A Twist of Citrus

Let's start with Internet Explorer.

I know that Internet Explorer has made awesome strides in the last 5 years in terms of taking up web published web standards, especially when it comes to things like CSS, which has removed a lot of hair-pulling on my part. Not that I really support MSIE anyway. I assume that in it works in Chrome and Firefox then it should work in MSIE, and if it doesn't then I feel sorry for the poor saps still using Internet Explorer and I move on, because the reality is that it's just too much work to develop for non-standards compliant browsers unless I'm being paid to do it.

Right now I'm working on a project at work that does require cross browser functionality, and I spent a good couple of hours trying to diagnose a javascript error in MSIE. (Infuriating in its own right. The error told me to look on line 108 in a 99 line document. This, despite the fact that I was executing javascript in a 39 line external file.) Anyone who has worked with the awesome javascript frameworks out there like MooTools or JQuery knows how amazing it is to live in a world where javascript runs pretty much uniformly across all major browser brands with little to no headache. I apparently managed to run across one of the exceptions to this rule. And it's such a stupid exception.

You can't use the following code to reset the page title with JQuery in MSIE.

$('title').html('Whoa!');

The title tags are apparently an immutable node in the DOM in the world of MSIE. This bug runs from the earliest versions I could test in all the way up through MSIE 8. I couldn't believe it.

The solution:

document.title = 'Whoa!';

Yes, seriously. Screw JQuery's abstracted DOM editing glory, I had to regress back to perfectly average out-of-the-box javascript to edit the damn page title. Luckily it's a universally supported method of editing page titles so I didn't have to do any browser detecting nonsense. So there's your JQuery pro-tip of the day. Don't try to get clever with page titles, people.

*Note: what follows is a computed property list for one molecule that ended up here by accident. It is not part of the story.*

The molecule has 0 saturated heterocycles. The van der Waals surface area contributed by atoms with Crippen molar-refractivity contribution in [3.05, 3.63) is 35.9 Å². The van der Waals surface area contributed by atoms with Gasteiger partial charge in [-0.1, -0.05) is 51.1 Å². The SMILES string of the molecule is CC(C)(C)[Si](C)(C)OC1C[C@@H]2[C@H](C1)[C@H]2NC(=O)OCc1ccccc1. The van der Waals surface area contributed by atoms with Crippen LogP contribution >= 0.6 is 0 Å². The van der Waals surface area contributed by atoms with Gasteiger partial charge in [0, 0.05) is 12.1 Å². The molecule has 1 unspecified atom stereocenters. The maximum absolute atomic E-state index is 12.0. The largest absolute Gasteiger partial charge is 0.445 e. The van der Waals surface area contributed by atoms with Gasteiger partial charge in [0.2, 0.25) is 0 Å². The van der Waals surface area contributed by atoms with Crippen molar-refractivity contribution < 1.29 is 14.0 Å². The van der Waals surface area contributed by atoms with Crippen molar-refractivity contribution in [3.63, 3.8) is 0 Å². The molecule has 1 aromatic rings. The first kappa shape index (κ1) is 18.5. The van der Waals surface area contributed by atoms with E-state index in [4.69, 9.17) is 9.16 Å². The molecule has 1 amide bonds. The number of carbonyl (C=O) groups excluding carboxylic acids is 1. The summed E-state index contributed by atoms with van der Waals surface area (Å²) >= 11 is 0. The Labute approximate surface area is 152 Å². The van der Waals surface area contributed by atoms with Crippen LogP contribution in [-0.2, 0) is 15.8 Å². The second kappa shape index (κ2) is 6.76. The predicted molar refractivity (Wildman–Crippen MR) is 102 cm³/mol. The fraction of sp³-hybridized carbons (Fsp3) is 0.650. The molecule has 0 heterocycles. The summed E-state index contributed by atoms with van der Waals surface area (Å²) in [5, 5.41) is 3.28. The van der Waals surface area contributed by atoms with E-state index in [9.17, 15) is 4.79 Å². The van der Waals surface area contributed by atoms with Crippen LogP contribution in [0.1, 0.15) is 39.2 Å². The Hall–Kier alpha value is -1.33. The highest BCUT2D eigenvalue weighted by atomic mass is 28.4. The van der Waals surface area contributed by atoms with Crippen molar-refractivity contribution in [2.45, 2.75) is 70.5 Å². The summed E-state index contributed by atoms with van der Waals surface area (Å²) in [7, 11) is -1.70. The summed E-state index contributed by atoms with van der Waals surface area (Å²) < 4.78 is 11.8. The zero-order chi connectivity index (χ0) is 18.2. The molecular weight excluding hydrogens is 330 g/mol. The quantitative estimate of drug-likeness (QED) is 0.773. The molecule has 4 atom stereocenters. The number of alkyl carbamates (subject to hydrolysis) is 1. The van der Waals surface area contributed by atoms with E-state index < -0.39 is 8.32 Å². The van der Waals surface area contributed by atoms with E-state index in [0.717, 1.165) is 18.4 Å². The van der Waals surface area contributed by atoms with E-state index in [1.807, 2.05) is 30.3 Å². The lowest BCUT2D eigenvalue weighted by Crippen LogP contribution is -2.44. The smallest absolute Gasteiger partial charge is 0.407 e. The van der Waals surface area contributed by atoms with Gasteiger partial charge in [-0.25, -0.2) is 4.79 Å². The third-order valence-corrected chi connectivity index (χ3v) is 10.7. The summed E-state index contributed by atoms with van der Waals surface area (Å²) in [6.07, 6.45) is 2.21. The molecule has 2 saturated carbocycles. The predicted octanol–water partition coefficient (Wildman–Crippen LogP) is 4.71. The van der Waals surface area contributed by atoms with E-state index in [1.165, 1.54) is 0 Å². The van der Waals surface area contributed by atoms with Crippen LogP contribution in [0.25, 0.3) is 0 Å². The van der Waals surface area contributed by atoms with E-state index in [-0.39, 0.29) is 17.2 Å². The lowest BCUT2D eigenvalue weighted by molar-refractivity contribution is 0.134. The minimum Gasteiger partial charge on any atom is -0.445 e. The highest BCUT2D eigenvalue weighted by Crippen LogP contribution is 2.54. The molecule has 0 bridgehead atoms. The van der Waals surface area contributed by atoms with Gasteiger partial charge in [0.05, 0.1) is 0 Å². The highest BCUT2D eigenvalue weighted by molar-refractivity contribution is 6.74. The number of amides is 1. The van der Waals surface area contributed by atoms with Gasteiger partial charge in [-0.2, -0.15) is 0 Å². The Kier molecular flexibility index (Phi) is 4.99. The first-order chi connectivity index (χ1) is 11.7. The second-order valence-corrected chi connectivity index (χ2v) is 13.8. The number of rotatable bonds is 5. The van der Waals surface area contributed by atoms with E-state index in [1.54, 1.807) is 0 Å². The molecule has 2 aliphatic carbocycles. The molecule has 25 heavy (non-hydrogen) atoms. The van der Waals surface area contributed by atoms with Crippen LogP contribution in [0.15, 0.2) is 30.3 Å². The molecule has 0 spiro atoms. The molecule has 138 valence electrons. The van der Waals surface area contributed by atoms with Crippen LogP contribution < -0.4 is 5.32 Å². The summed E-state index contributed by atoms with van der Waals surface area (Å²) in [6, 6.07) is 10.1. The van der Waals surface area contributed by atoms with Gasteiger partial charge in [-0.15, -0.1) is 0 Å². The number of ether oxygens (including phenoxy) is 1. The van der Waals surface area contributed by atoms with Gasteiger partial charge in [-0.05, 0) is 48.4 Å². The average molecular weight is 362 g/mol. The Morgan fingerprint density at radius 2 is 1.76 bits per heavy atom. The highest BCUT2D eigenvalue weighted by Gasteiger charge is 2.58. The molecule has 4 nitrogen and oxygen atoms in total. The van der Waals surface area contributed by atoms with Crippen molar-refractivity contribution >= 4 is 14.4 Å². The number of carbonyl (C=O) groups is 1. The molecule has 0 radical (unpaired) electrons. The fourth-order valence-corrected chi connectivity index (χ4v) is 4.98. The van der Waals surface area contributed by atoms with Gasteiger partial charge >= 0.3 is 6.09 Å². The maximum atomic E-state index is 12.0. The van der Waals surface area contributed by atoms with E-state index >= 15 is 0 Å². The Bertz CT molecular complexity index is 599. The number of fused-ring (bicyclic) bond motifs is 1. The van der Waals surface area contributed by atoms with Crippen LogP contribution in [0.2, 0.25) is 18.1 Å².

Second order of business. I spend the better part of my evenings this past weekend writing up a pretty sweet little PHP daemon that can run constantly and check a secret e-mail address for new posts I want to e-mail in with pictures attached. It does some crazy processing and authentication to make sure I am not some spammer before it auto rotates and resizes images to fit into the blog and it even puts them in sane folders and it's all magical and object oriented.

I wrote all of this using a virtual Linux environment running in VirtualBox, and finished debugging it around 11pm last night. The previous post on here was actually a test I sent to the e-mail address which got automatically posted here on the blog. Awesomesauce.

Then GoDaddy happened. I host this domain and rdrkt.com on GoDaddy and pay a paltry sum once a month to do so. Thus far my experience hasn't been terribly infuriating, but when I went to upload my new Daemon, the code wont run because GoDaddy refuses to enable the IMAP extensions for PHP. Basically it's a big "F U we don't want you doing anything fancy with e-mail unless you pay us more money for a virtualized environment." I am not amused. I did a quick googleof the issue and there are lots of examples of folks whinging about them not enabling IMAP, and they apparently will only offer the reason that it is against their "security policy".

So I'm thinking about looking for a new host. I never really felt great about hosting with GoDaddy anyway, I don't like that their CEO kills elephants for sport, for example. And they generally come off as pretty evil if you read any accounts of folks trying to snag domains that are about to come onto the market. It all seems a bit like a racket, really.

So now I'm kind of kicking myself for not writing a commenting system, because I'd really love some advise on who to go with for hosting, readers. (If there are any of you out there.) Drop me a line via twitter if you have any ideas!